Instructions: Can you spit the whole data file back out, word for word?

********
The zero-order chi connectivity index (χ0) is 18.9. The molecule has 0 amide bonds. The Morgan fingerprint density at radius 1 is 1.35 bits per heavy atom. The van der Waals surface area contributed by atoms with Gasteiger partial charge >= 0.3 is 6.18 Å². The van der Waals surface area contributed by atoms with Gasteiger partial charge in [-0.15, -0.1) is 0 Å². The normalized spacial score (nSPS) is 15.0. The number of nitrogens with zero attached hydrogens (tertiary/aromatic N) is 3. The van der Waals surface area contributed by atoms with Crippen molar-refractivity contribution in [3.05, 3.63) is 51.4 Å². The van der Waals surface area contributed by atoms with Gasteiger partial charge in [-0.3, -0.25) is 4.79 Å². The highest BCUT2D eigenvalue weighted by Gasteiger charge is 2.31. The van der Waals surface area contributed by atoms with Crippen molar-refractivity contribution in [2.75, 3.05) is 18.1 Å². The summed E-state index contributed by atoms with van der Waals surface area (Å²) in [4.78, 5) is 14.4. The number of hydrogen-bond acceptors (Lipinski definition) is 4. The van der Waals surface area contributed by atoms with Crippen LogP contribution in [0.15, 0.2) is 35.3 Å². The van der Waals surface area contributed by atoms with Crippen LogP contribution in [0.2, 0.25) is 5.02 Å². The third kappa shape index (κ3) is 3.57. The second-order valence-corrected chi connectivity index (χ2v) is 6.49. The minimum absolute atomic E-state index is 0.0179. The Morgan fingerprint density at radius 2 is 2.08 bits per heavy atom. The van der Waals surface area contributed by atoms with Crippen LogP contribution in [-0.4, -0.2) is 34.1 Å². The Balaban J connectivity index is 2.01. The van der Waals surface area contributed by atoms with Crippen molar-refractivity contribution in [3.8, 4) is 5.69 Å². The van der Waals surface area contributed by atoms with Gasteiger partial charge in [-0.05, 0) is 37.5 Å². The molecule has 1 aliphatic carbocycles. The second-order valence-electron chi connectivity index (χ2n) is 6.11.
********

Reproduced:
The zero-order chi connectivity index (χ0) is 18.9. The molecule has 0 amide bonds. The Morgan fingerprint density at radius 1 is 1.35 bits per heavy atom. The van der Waals surface area contributed by atoms with Gasteiger partial charge >= 0.3 is 6.18 Å². The van der Waals surface area contributed by atoms with Gasteiger partial charge in [-0.15, -0.1) is 0 Å². The normalized spacial score (nSPS) is 15.0. The number of nitrogens with zero attached hydrogens (tertiary/aromatic N) is 3. The van der Waals surface area contributed by atoms with Crippen molar-refractivity contribution in [3.05, 3.63) is 51.4 Å². The van der Waals surface area contributed by atoms with Gasteiger partial charge in [-0.3, -0.25) is 4.79 Å². The highest BCUT2D eigenvalue weighted by Gasteiger charge is 2.31. The van der Waals surface area contributed by atoms with Crippen molar-refractivity contribution in [2.75, 3.05) is 18.1 Å². The summed E-state index contributed by atoms with van der Waals surface area (Å²) in [4.78, 5) is 14.4. The number of hydrogen-bond acceptors (Lipinski definition) is 4. The van der Waals surface area contributed by atoms with Crippen LogP contribution in [0.15, 0.2) is 35.3 Å². The van der Waals surface area contributed by atoms with Crippen LogP contribution in [0.2, 0.25) is 5.02 Å². The third kappa shape index (κ3) is 3.57. The second-order valence-corrected chi connectivity index (χ2v) is 6.49. The minimum absolute atomic E-state index is 0.0179. The Morgan fingerprint density at radius 2 is 2.08 bits per heavy atom. The van der Waals surface area contributed by atoms with Crippen LogP contribution in [-0.4, -0.2) is 34.1 Å². The Balaban J connectivity index is 2.01. The van der Waals surface area contributed by atoms with Crippen molar-refractivity contribution in [3.8, 4) is 5.69 Å². The van der Waals surface area contributed by atoms with Gasteiger partial charge in [-0.05, 0) is 37.5 Å². The molecule has 1 aliphatic carbocycles. The second-order valence-electron chi connectivity index (χ2n) is 6.11.